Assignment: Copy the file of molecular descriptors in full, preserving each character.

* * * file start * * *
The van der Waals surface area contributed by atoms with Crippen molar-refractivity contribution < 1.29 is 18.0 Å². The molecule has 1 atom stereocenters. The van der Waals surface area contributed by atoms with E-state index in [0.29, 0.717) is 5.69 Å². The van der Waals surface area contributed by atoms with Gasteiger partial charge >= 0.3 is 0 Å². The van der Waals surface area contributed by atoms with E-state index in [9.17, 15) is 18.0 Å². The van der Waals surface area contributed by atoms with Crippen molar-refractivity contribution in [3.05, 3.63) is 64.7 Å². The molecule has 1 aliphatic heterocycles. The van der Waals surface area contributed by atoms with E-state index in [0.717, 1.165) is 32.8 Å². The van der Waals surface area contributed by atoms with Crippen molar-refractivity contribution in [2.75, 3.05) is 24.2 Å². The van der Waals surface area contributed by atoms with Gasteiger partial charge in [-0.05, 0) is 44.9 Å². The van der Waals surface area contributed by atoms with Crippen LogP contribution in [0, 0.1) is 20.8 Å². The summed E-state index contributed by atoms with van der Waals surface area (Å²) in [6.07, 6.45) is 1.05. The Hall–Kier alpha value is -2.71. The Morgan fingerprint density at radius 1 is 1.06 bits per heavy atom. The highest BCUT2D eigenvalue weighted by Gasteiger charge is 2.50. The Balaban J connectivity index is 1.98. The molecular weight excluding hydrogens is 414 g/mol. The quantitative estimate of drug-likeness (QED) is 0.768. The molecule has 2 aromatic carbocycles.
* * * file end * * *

The van der Waals surface area contributed by atoms with Crippen molar-refractivity contribution < 1.29 is 18.0 Å². The molecule has 1 atom stereocenters. The van der Waals surface area contributed by atoms with E-state index in [0.29, 0.717) is 5.69 Å². The van der Waals surface area contributed by atoms with Gasteiger partial charge >= 0.3 is 0 Å². The van der Waals surface area contributed by atoms with E-state index in [9.17, 15) is 18.0 Å². The van der Waals surface area contributed by atoms with Crippen molar-refractivity contribution in [3.05, 3.63) is 64.7 Å². The molecule has 1 aliphatic heterocycles. The van der Waals surface area contributed by atoms with E-state index in [0.717, 1.165) is 32.8 Å². The van der Waals surface area contributed by atoms with Crippen molar-refractivity contribution in [2.75, 3.05) is 24.2 Å². The van der Waals surface area contributed by atoms with Gasteiger partial charge in [-0.05, 0) is 44.9 Å². The van der Waals surface area contributed by atoms with Crippen LogP contribution in [0, 0.1) is 20.8 Å². The summed E-state index contributed by atoms with van der Waals surface area (Å²) in [6.07, 6.45) is 1.05. The Hall–Kier alpha value is -2.71. The Morgan fingerprint density at radius 1 is 1.06 bits per heavy atom. The highest BCUT2D eigenvalue weighted by Gasteiger charge is 2.50. The Balaban J connectivity index is 1.98. The molecular weight excluding hydrogens is 414 g/mol. The quantitative estimate of drug-likeness (QED) is 0.768. The molecule has 2 aromatic carbocycles.